Empty Pockets: Localities Looking (Perhaps in Vain) for Help Paying for Elections


[Image courtesy of ihatethewayyoueatcereal]

Election officials in two localities are looking for some financial help for elections – and are encountering some resistance.

In Michigan, the state is telling Oakland County and other localities that it won’t pay for a special Congressional election held recently to fill the seat of former Rep. Thaddeus McCotter, who resigned suddenly earlier this year after allegations of petition fraud. According to the Detroit News:

“This was a really unfortunate expense, but the state constitution and election law is very clear,” [Gov. Rick] Snyder spokeswoman Sara Wurfel said. “Elections are conducted by local government, and that’s just something they have to do.

“There’s nothing in law that allows (reimbursement) because it’s a local expense. It’s something that we would have hoped to avoid.”

“This special election put a roughly $200,000 unexpected burden into already set local budgets across Oakland County,” [County Clerk Bill] Bullard said. “We do not lay blame for the special election on the governor or the state, that lies with Thad McCotter, however local governments simply cannot bear the full burden of the costs associated with this either.”

Farther to the east, Hartford, CT’s registrars are telling the City Council that there are “no funds” in the budget for this fall’s general election. According to the Courant:

[GOP Registrar Salvatore] Bramante said the issue stems from the $180,000 the city council cut from the registrar of voters office during the last budget cycle in May. Mayor Pedro Segarra’s recommended 2012-13 budget would have allocated $763,909 for the registrars’ office. The adopted budget, which includes the reduction, allocates $583,909.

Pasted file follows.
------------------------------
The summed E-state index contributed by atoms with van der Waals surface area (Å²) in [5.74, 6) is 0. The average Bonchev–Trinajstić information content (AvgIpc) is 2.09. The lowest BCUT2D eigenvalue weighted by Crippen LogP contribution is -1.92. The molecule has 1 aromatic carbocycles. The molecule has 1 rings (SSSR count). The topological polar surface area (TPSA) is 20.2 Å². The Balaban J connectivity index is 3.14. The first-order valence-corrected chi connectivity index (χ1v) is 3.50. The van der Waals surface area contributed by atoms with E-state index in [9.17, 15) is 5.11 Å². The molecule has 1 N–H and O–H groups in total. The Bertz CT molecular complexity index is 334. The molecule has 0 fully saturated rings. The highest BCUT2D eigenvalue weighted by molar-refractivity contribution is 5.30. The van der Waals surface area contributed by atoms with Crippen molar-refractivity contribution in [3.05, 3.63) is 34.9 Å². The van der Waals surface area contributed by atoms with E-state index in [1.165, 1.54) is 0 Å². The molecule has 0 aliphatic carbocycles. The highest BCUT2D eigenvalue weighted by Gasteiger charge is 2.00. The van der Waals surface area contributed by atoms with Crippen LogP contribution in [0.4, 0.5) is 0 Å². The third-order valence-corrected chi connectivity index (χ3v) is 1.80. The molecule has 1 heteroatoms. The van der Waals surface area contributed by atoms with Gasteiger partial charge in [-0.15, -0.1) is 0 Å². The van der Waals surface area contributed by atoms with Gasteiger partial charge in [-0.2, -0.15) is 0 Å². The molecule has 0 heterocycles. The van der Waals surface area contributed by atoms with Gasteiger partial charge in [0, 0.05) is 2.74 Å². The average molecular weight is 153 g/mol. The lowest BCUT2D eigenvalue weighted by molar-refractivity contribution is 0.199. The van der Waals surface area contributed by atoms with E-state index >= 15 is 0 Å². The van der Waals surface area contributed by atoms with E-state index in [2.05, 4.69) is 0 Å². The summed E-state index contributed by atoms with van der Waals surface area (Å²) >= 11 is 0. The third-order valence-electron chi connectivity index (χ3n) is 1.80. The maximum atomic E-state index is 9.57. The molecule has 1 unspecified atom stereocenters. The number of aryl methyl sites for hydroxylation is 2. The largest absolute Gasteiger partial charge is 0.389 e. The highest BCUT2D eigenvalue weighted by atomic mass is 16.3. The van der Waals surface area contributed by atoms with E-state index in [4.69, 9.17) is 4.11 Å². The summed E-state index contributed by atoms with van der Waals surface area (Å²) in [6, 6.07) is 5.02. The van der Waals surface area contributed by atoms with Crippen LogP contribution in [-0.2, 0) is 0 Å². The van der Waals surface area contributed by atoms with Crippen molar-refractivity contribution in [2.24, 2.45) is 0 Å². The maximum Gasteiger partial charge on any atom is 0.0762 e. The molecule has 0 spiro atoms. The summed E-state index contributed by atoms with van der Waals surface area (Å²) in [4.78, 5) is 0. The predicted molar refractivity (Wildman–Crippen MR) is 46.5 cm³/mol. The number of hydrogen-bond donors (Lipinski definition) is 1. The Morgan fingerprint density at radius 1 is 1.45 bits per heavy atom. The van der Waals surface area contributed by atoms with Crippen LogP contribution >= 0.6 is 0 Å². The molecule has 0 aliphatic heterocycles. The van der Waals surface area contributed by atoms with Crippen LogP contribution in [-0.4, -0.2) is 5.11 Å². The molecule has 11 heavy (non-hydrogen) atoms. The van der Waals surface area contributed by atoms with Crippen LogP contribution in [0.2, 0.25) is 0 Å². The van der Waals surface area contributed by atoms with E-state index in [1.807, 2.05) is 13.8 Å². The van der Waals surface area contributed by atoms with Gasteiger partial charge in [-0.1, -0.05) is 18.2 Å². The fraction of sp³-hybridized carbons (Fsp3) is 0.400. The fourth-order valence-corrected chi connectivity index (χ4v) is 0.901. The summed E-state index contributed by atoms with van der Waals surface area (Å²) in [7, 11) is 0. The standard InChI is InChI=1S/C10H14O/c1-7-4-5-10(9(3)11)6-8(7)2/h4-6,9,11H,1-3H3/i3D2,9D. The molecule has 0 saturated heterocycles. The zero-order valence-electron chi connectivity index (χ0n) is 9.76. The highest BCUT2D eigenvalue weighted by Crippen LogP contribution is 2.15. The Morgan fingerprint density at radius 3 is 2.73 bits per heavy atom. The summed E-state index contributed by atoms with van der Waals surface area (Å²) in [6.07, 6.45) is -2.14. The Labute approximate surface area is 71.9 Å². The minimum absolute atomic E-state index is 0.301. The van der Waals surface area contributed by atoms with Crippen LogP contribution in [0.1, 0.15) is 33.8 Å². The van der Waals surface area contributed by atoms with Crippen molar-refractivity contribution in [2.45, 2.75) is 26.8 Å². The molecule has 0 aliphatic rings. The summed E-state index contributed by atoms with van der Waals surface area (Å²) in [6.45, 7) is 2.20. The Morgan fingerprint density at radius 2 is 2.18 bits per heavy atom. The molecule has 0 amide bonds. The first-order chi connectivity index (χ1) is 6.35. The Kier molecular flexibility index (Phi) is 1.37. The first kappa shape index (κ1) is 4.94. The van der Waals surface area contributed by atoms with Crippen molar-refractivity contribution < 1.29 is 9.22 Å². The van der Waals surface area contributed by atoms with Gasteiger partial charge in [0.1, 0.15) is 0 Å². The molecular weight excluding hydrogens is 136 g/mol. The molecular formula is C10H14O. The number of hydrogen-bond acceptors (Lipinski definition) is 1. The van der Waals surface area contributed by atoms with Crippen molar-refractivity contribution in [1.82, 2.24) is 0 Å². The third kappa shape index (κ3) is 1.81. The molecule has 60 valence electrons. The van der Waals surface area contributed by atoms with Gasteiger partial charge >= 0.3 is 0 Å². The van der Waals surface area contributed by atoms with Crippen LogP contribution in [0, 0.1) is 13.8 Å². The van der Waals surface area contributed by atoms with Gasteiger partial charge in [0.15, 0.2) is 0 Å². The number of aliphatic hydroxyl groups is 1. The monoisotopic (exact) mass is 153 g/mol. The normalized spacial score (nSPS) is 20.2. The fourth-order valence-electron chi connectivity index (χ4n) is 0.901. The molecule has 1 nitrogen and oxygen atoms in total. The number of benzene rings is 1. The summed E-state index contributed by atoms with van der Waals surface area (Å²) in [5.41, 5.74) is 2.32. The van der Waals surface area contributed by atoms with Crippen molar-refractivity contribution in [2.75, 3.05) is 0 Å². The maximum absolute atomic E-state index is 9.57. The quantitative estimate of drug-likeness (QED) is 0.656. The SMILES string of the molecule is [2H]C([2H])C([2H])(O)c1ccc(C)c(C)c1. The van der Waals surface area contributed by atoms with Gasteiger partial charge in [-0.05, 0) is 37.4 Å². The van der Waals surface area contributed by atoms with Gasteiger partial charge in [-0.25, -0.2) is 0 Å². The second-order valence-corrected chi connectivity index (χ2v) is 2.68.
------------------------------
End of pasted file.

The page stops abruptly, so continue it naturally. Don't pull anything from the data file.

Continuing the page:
“As far as my knowledge and experience [goes] in reviewing the council approved FY 2012-13 budget (without the $180,000), there are no funds available … to execute the upcoming November 6, 2012 general/presidential election,” Bramante wrote in [an] e-mail …

Olga Vazquez, the city’s Democratic registrar of voters, echoed Bramante’s concerns Thursday, saying officials from the office are planning to ask the city council to restore the $180,000 it had cut.

“We will do what we need to do, and in this case that’s going to the city council,” Vazquez said. “We’ve been through so many loops, we don’t know what to expect from them. We understand that the city is in a tough [financial] situation, but this is a matter of conducting our duties by state and federal law.

“This is one election we cannot afford to play with. It’s the presidential election, and we expect a greater turnout.”

Unlike Michigan, where the shortfall is associated with an unforeseen special election, Hartford’s problems appear to be the result of a disagreement between the registrars and the city council about how much the election office needs in a tight fiscal climate. Indeed, council members had different reactions to news that the registrars would seek additional funds: